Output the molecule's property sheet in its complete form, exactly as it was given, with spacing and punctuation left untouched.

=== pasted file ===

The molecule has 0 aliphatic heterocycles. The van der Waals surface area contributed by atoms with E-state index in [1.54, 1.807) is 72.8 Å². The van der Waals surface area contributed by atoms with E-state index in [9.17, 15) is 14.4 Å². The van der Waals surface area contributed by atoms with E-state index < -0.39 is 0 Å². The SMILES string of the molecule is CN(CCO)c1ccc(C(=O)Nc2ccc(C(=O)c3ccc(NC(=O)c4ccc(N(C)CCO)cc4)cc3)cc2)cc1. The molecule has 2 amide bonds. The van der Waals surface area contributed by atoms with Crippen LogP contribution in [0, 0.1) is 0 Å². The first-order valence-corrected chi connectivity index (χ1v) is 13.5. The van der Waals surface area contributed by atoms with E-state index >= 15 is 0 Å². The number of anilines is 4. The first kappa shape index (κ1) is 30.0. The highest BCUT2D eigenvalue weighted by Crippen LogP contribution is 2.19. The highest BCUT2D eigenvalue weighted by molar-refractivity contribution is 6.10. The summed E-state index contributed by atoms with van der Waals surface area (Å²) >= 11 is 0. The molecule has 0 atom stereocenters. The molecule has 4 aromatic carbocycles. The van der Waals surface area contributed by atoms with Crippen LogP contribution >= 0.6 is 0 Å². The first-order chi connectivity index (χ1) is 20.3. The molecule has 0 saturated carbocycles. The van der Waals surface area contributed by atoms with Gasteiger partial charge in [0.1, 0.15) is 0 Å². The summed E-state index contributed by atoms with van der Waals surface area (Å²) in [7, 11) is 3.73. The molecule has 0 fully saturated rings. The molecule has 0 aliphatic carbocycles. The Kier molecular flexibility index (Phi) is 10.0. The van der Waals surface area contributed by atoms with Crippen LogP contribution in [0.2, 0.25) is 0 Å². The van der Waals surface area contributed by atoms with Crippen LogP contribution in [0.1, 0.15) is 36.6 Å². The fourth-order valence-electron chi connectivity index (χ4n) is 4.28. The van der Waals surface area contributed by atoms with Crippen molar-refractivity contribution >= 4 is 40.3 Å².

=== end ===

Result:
The molecule has 0 aliphatic heterocycles. The van der Waals surface area contributed by atoms with E-state index in [1.54, 1.807) is 72.8 Å². The van der Waals surface area contributed by atoms with E-state index in [9.17, 15) is 14.4 Å². The van der Waals surface area contributed by atoms with E-state index < -0.39 is 0 Å². The SMILES string of the molecule is CN(CCO)c1ccc(C(=O)Nc2ccc(C(=O)c3ccc(NC(=O)c4ccc(N(C)CCO)cc4)cc3)cc2)cc1. The molecule has 2 amide bonds. The van der Waals surface area contributed by atoms with Crippen LogP contribution in [0, 0.1) is 0 Å². The first-order valence-corrected chi connectivity index (χ1v) is 13.5. The van der Waals surface area contributed by atoms with E-state index >= 15 is 0 Å². The number of anilines is 4. The first kappa shape index (κ1) is 30.0. The highest BCUT2D eigenvalue weighted by Crippen LogP contribution is 2.19. The highest BCUT2D eigenvalue weighted by molar-refractivity contribution is 6.10. The summed E-state index contributed by atoms with van der Waals surface area (Å²) >= 11 is 0. The molecule has 0 atom stereocenters. The molecule has 4 aromatic carbocycles. The van der Waals surface area contributed by atoms with Crippen LogP contribution >= 0.6 is 0 Å². The first-order chi connectivity index (χ1) is 20.3. The molecule has 0 saturated carbocycles. The van der Waals surface area contributed by atoms with Gasteiger partial charge in [0.1, 0.15) is 0 Å². The summed E-state index contributed by atoms with van der Waals surface area (Å²) in [7, 11) is 3.73. The molecule has 0 fully saturated rings. The molecule has 0 aliphatic carbocycles. The Kier molecular flexibility index (Phi) is 10.0. The van der Waals surface area contributed by atoms with Crippen LogP contribution in [0.2, 0.25) is 0 Å². The van der Waals surface area contributed by atoms with Crippen LogP contribution in [0.1, 0.15) is 36.6 Å². The fourth-order valence-electron chi connectivity index (χ4n) is 4.28. The van der Waals surface area contributed by atoms with Crippen molar-refractivity contribution >= 4 is 40.3 Å².